Health & Security in Russia

Health and personal security

When you visit Russia, you’ll find it’s a safe country. In the unlikely event you need help, people will be ready to offer it.

Of course, as always when going abroad, it’s useful to take precautions: if you have any medical conditions that require special attention, make yourself known to staff who provide healthcare services in advance, take out health insurance, and make sure you know your emergency contact numbers.



Important phone numbers:

112 – Emergency phone line, in English and Russian

102 – Police contact line

For your safety, we recommend you carry your passport and health insurance with you at all times. There’s a chance a member of the police might approach you, quoting his name and rank, and then ask you to show your ID documents. This is a standard counter-terrorism safety measure in Russia, so if asked, you should show your documents to the policeman.

Tourist police in Moscow

In Moscow, you will find qualified tourist police officers who can speak your language. As well as ensuring safety and order in public spaces, these policemen will answer your questions about Moscow and help you find your way around.

The policemen patrol pedestrian areas in Moscow – you will see them on Red, Revolution and Tverskaya Squares and several other locations which are popular with tourists.

In 2018, the service was introduced to other Russian cities which hosted the FIFA World Cup. It is likely that tourist police will soon appear on the streets of other cities in Russia.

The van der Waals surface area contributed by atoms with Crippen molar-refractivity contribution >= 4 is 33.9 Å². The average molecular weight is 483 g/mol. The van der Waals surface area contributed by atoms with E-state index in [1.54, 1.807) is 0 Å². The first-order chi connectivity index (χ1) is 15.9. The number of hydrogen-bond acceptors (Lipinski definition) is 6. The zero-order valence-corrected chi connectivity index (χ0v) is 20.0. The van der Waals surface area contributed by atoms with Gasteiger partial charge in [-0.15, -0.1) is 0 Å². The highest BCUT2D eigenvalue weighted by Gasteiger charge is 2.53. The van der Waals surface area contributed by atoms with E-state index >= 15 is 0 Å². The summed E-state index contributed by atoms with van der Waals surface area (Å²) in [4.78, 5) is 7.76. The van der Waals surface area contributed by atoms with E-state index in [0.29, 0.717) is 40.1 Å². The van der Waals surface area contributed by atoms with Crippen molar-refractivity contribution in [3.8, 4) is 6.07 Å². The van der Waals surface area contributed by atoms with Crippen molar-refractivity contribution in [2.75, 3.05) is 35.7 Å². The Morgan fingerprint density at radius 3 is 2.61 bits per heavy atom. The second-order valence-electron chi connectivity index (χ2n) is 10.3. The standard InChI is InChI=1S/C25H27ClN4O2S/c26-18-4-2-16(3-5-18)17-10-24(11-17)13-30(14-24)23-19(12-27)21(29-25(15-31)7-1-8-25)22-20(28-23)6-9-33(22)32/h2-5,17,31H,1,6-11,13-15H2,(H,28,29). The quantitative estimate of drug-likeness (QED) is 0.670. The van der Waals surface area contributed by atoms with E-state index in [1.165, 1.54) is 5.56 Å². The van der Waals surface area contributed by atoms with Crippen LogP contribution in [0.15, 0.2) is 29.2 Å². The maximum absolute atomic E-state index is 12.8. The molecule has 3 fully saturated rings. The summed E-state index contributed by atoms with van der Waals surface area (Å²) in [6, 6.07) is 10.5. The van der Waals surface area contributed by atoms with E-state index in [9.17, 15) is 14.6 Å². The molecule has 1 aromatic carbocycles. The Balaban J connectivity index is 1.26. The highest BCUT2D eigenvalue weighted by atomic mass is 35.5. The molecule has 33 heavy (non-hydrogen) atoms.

Every pharmacy, or apteka in Russian, has a green cross sign by the entrance. Alternatively, look for a green “АПТЕКА” sign.

Pharmacies in Russia generally open from 8.00-10.00am to 7.00-8.00pm; some city pharmacies are open 24/7. In smaller towns, pharmacies often have an hour break from 1.00 to 2.00pm or from 2.00 to 3.00pm.

Most medicines are sold without prescription, and you will need a doctor’s authorisation only for medicines containing narcotic drugs.

Medicine brands

Below are some of the most common Russian medicine brands for various symptoms:

  • Cold relief: Antigrippin, Coldrex, Theraflu
  • Anti-virus: Ibuprofen, Amiksin
  • Nasal spray: Otrivin, Tisin
  • Sore throat: Geksoral
  • Stomach ache: Charcoal (Russian: oogol)
  • Diarrhoea: Imodium, Smekta
  • Heartburn: Gastal, Renni
  • Painkiller: Nurofen
  • Pulled muscles – Fastum gel

For visitors with diabetes

Insulin can be purchased in 40 u/ml or 100 u/ml concentration. Note that not all smaller pharmacies sell insulin. Large chain pharmacies are more likely to have it in stock without the need to pre-order online: Doktor Stoletov (Доктор Столетов), Samson-Farma (Самсон-Фарма) and IFK (ИФК) (Moscow); Baltika-Med (Балтика-Мед) and Fialka (Фиалка) (St Petersburg).

Pharmacy chains

The largest pharmacy chains in Russia are 36.6, Rigla (Ригла), Planeta Zdorovia (Планета Здоровья), and АСНА.

24-hour pharmacy chains in central Moscow: A5, Planeta Zdorovia (Планета Здоровья), Samson-Farma (Самсон-Фарма) and Econom (ЭкономЪ).  

24-hour pharmacies in central St Petersburg: Nevis (АПТЕКА НЕВИС), Fialka (Фиалка) and Doctor Stoletov (Доктор Столетов).


Health insurance

Although you can travel to Russia visa-free, we strongly recommend every visitor takes out standard tourist health insurance valid in Russia which would cover all the expenses for medical assistance, if – hopefully, not – it is required.

Your insurance allows you to get medical treatment and hospitalisation in addition to free emergency help which all foreign visitors to Russia are entitled to.





In an emergency

Dial 112, an emergency toll-free contact line. The call can be made even from a blocked phone and without a network signal.

  • In case of fire, call 101 from a mobile and 01 from landlines
  • To contact the police, call 102 from a mobile and 02 from landlines
  • For health-related emergencies, call 103 from a mobile and 03 from landlines